References

Asher, J. J. (1969). The Total Physical Response Approach to Second Language Learning*. The modern language journal, 53(1), 3-17.

Hinton, C., Fischer, K.W., & Glennon, C. (2012). Mind, brain, and education. Teaching and learning in the era of the common core: An introduction to the project and the nine research papers in the Students at the Center series. Retrieved from www.studentsatthecenter.org.

Rinne, L., Gregory, E., Yarmonlinskaya, J., & Hardiman, M. (2011). Why arts integration improves long-term retention of content.  Mind, Brain, and Education, 5(2), 89-96.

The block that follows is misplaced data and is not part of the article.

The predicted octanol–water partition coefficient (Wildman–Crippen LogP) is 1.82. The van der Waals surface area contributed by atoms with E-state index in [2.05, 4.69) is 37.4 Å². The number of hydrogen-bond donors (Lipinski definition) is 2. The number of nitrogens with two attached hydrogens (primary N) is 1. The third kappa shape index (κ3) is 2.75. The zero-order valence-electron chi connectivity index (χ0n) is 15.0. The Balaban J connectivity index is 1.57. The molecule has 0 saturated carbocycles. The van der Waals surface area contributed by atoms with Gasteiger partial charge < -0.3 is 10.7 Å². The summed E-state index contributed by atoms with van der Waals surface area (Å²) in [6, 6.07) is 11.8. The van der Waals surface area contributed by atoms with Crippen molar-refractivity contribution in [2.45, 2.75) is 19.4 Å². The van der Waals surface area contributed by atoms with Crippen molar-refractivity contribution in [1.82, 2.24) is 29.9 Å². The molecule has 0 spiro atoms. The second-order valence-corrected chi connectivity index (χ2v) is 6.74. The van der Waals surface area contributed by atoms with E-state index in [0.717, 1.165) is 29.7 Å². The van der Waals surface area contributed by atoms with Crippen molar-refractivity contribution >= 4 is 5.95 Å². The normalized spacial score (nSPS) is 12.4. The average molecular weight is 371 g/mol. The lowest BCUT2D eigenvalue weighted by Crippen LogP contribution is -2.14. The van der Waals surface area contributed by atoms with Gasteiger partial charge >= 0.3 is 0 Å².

Saxon, D.P., Martirosyan, N.M., Wentworth, R.A., & Boylan, H.R. (2015).  NADE members respond: Developmental education research agenda: Survey of field professionals, part 2. Journal of Developmental Education, 38(3), 32-34.

Toshalis, E. & Nakkula, M.J. (2012). Motivation, engagement, and student voice. Teaching and learning in the ear of the common core: An introduction to the project and the nine research papers in the Students at the Center series.  Retrieved from www.studentsatthecenter.org

Overcoming Mathematics and Testing Anxiety with Research-Based Strategies

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Theresa Hoang and Darolyn Flaggs